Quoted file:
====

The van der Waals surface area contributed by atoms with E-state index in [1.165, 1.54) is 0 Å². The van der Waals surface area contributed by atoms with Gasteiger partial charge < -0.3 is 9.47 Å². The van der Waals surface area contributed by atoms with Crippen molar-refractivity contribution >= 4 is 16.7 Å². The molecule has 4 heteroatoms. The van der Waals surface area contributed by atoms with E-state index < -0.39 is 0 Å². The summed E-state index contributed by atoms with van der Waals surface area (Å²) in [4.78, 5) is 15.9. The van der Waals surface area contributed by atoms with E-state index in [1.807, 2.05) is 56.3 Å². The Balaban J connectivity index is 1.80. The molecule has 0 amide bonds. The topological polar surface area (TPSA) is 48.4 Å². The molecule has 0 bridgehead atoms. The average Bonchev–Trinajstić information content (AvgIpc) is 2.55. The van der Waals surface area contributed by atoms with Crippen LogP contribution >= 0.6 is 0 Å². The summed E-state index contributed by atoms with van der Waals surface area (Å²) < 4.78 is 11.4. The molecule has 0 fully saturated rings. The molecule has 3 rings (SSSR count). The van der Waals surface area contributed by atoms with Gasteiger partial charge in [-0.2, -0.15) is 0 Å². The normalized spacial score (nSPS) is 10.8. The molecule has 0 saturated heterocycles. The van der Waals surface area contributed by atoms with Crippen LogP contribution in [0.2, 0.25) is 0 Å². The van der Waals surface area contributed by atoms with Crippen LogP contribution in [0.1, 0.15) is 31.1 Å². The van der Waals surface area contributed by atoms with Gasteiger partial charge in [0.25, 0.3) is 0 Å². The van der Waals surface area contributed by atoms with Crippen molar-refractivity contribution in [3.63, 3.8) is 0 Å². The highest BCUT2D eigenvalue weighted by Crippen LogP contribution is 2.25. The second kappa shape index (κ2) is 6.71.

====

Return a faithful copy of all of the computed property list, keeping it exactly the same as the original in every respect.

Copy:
The van der Waals surface area contributed by atoms with E-state index in [1.165, 1.54) is 0 Å². The van der Waals surface area contributed by atoms with Gasteiger partial charge < -0.3 is 9.47 Å². The van der Waals surface area contributed by atoms with Crippen molar-refractivity contribution >= 4 is 16.7 Å². The molecule has 4 heteroatoms. The van der Waals surface area contributed by atoms with E-state index < -0.39 is 0 Å². The summed E-state index contributed by atoms with van der Waals surface area (Å²) in [4.78, 5) is 15.9. The van der Waals surface area contributed by atoms with E-state index in [1.807, 2.05) is 56.3 Å². The Balaban J connectivity index is 1.80. The molecule has 0 amide bonds. The topological polar surface area (TPSA) is 48.4 Å². The molecule has 0 bridgehead atoms. The average Bonchev–Trinajstić information content (AvgIpc) is 2.55. The van der Waals surface area contributed by atoms with Crippen LogP contribution >= 0.6 is 0 Å². The summed E-state index contributed by atoms with van der Waals surface area (Å²) < 4.78 is 11.4. The molecule has 0 fully saturated rings. The molecule has 3 rings (SSSR count). The van der Waals surface area contributed by atoms with Gasteiger partial charge in [-0.2, -0.15) is 0 Å². The normalized spacial score (nSPS) is 10.8. The molecule has 0 saturated heterocycles. The van der Waals surface area contributed by atoms with Crippen LogP contribution in [0.2, 0.25) is 0 Å². The van der Waals surface area contributed by atoms with Crippen LogP contribution in [0.1, 0.15) is 31.1 Å². The van der Waals surface area contributed by atoms with Gasteiger partial charge in [0.25, 0.3) is 0 Å². The van der Waals surface area contributed by atoms with Crippen molar-refractivity contribution in [3.63, 3.8) is 0 Å². The highest BCUT2D eigenvalue weighted by Crippen LogP contribution is 2.25. The second kappa shape index (κ2) is 6.71.